Refers to the highest native (or 'base') ISO setting. Higher ISO is necessary for low-light situations or night photography, but higher ISOs often introduce grain or noise.
12,800
25,600
Minimum ISO (Expanded)
Expanded (or extended) ISO is a digitally enhanced feature available on some cameras. It allows you to push beyond the native ISO range if necessary.
100
100
Maximum ISO (Expanded)
Expanded (or extended) ISO is a digitally enhanced feature available on some cameras. It allows you to push beyond the native ISO range if necessary.
25600
51200
Minimum Shutter Speed
The minimum shutter speed will tell you the longest exposure your camera can take without using an external accessory.
30 s
30 s
Maximum Shutter Speed
The maximum shutter speed tells you the length inside 1 second the camera will capture. These can sometimes be extended with accessories such as extra external batteries.
1/ 4000 s
1/ 4000 s
Autofocus Points
Autofocus points show where the camera is focusing graphically as squares or brackets in Live View or on an electronic viewfinder. These points are also used for light meter readings.
31
143
In-body Stabilization
In-body Stabilization means the camera has a certain technology embedded that counteracts camera shake.
Viewfinder Type
The viewfinder type is either electronic or optical. Electronic viewfinders will have a small screen in the viewfinder. Optical viewfinders will use prisms and mirrors to look through the lens.
None
Electronic
Viewfinder Resolution
N/A
2,360,000 dots

Canon EOS M vs EOS M50 Video Performance

The Canon EOS M50 outperforms the Canon EOS M in video capabilities with a significant difference in scores: 91/100 for the M50 and 43/100 for the EOS M. Despite the gap in scores, both cameras share some common video specifications. They both offer Full HD video resolution and have maximum video dimensions of 1920 x 1080. Additionally, both cameras have a maximum video frame rate of 30fps.

However, the Canon EOS M50 excels in several aspects that make it a superior choice for video. The M50 has a maximum video resolution of 4K, allowing for higher quality and more detailed footage. Its maximum video dimensions are 3840 x 2160, providing a larger and more immersive viewing experience. Furthermore, the EOS M50 has a higher maximum video frame rate of 120fps, enabling smoother slow-motion playback. The M50 also includes a built-in time-lapse functionality, adding versatility to its video capabilities.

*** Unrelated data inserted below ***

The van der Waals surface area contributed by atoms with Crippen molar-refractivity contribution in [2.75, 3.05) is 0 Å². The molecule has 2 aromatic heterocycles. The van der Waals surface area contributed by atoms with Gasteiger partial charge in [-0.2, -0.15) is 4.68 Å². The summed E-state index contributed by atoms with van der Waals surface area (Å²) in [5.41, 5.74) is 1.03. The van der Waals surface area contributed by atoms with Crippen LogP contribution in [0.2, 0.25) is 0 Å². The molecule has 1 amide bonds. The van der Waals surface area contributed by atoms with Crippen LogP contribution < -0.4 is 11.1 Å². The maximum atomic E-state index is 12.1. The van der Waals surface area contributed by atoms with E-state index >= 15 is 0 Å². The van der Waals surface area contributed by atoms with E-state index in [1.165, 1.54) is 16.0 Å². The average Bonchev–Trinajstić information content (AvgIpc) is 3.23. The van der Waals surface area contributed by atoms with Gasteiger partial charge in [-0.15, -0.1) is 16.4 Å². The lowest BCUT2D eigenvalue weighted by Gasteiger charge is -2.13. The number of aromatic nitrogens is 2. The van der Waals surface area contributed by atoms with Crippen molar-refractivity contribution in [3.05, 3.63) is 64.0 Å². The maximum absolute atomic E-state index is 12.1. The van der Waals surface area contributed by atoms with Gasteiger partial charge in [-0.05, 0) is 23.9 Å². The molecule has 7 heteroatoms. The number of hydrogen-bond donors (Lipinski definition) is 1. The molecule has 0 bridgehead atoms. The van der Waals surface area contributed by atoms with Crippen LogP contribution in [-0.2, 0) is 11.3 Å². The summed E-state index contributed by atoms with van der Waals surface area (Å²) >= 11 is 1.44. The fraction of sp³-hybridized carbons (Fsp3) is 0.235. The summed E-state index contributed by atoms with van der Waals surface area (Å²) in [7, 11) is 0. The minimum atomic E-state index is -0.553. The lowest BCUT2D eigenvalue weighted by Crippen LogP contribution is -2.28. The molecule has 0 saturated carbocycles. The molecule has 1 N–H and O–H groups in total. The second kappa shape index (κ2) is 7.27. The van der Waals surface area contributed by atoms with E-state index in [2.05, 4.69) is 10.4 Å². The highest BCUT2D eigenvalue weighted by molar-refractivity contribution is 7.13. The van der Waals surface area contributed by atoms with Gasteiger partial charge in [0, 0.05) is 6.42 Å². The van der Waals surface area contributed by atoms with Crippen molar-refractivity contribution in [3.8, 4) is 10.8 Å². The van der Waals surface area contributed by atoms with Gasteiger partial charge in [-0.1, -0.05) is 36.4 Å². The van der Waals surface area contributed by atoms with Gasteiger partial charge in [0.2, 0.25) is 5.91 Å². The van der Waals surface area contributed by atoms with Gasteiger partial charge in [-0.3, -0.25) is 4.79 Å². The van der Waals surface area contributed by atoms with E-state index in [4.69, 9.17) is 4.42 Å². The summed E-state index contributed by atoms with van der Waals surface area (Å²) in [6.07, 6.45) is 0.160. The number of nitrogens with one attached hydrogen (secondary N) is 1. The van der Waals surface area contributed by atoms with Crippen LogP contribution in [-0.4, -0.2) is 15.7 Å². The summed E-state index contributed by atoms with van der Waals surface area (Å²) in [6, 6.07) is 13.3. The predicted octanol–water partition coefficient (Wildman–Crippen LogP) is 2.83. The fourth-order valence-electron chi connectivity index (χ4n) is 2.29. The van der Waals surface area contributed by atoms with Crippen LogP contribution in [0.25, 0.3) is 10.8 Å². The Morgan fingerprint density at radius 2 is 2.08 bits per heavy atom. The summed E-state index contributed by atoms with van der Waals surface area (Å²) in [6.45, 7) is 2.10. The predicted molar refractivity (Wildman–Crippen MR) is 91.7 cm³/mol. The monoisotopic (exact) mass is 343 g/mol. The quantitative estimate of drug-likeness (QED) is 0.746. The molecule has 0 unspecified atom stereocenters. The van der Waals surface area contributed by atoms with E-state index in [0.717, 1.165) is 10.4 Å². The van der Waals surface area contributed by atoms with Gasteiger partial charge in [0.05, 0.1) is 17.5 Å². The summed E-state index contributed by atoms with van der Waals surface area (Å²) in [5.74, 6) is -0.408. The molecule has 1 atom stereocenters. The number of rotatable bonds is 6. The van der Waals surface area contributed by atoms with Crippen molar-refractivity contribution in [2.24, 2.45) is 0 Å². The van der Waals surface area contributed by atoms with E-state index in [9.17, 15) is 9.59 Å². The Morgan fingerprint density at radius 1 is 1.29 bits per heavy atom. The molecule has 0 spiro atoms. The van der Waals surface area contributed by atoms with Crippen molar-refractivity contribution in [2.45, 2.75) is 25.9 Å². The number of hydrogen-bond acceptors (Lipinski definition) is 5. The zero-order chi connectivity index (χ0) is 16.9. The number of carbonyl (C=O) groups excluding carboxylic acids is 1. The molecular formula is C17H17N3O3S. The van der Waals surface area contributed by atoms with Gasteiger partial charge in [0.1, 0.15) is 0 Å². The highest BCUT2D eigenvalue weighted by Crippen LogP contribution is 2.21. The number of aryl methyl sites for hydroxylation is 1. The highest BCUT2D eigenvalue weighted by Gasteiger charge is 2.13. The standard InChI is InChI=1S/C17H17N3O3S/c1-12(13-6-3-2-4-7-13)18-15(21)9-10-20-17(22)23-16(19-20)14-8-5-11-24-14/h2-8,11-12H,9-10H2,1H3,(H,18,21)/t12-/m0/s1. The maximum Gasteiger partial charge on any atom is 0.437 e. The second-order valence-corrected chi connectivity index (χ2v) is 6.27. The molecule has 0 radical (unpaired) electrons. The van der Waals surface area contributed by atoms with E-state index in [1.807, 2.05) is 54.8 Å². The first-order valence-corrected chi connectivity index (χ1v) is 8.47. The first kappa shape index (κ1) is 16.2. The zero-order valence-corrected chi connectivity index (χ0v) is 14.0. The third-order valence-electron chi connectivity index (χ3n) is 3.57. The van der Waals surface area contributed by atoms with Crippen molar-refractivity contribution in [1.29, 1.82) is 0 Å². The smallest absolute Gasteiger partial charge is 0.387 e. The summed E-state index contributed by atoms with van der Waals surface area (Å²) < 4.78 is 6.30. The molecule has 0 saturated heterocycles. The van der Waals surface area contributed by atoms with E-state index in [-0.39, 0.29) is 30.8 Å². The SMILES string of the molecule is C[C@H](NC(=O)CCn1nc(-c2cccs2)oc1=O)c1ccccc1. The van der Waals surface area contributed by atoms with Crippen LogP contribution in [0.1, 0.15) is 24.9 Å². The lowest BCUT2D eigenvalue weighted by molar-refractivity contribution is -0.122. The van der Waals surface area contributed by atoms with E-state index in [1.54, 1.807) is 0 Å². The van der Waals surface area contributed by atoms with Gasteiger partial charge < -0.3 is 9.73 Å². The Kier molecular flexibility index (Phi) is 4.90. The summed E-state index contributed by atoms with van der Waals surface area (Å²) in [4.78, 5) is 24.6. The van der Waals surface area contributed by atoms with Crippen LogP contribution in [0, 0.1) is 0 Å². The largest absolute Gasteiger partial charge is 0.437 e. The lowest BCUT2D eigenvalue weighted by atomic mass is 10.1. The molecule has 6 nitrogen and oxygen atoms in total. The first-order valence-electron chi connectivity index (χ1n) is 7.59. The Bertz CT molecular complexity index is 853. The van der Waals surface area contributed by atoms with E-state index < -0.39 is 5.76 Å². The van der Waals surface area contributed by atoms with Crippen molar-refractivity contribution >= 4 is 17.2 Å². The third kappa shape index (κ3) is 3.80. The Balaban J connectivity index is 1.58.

On the other hand, the Canon EOS M does not offer any notable advantages over the EOS M50 in terms of video capabilities. Its lower score reflects its limitations and the absence of features like 4K resolution, higher frame rates, and time-lapse functionality.

Taking these factors into account, the Canon EOS M50 is the clear winner in terms of video capabilities. Its higher score is indicative of its superior features, such as 4K resolution, higher frame rates, and built-in time-lapse functionality. In contrast, the Canon EOS M falls short in these areas, making it a less suitable choice for those seeking advanced video capabilities.

Video
Video
43%
91%
Video
Indicates if this camera is capable of recording video.
Max Video Resolution
The best resolution this camera can capture video in. Modern cameras can capture up to 8K video.
Full HD
4K
Max Video Dimensions
Video resolution measured by the greatest number of pixels possible in each frame, width by height. A higher resolution means more detail or clarity in your video.
1920 x 1080 px
3840 x 2160 px
Max Video Frame Rate
How many frames per second your video will capture. Most cameras have options for multiple frame rates, depending on the resolution you shoot in. For a general video, 24p or 30p is the standard, but more serious filmmakers may need a higher frame rate for creative effect.
30 p
120 p
Time-Lapse Built In
A built in time-lapse mode will allow continuous shooting throughout a prolonged period of time to be compressed into a sped up video.
Video File Format
Different cameras can record in various video file formats. The File format you record in can impact how you edit and use the files.
MPEG-4
MPEG-4

Canon EOS M vs EOS M50 Features and Benefits

The Canon EOS M50 emerges as the winner with a feature score of 70/100, compared to the Canon EOS M’s score of 57/100. Examining the specifications of both cameras reveals their similarities and differences, helping to understand why the M50 has a higher score.

Both cameras share a 3-inch touchscreen with a screen resolution of 1,040,000 dots. Neither camera has GPS functionality. These common features establish a baseline for comparison.